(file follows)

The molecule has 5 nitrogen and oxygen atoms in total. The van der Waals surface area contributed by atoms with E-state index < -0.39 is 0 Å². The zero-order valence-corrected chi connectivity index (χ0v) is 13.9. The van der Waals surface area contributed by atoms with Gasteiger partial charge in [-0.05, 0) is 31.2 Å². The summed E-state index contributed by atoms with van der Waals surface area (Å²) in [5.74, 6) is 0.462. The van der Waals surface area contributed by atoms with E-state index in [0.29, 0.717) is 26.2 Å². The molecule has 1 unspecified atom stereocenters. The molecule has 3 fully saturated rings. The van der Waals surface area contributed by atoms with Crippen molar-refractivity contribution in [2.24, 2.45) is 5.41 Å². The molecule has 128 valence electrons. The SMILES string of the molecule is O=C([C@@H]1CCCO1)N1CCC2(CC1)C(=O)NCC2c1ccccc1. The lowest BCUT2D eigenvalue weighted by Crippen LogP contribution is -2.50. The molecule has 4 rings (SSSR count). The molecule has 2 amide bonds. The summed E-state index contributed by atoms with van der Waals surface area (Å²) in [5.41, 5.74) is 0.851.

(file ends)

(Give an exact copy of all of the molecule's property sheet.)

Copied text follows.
The molecule has 5 nitrogen and oxygen atoms in total. The van der Waals surface area contributed by atoms with E-state index < -0.39 is 0 Å². The zero-order valence-corrected chi connectivity index (χ0v) is 13.9. The van der Waals surface area contributed by atoms with Gasteiger partial charge in [-0.05, 0) is 31.2 Å². The summed E-state index contributed by atoms with van der Waals surface area (Å²) in [5.74, 6) is 0.462. The van der Waals surface area contributed by atoms with E-state index in [0.29, 0.717) is 26.2 Å². The molecule has 1 unspecified atom stereocenters. The molecule has 3 fully saturated rings. The van der Waals surface area contributed by atoms with Crippen molar-refractivity contribution in [2.24, 2.45) is 5.41 Å². The molecule has 128 valence electrons. The SMILES string of the molecule is O=C([C@@H]1CCCO1)N1CCC2(CC1)C(=O)NCC2c1ccccc1. The lowest BCUT2D eigenvalue weighted by Crippen LogP contribution is -2.50. The molecule has 4 rings (SSSR count). The molecule has 2 amide bonds. The summed E-state index contributed by atoms with van der Waals surface area (Å²) in [5.41, 5.74) is 0.851.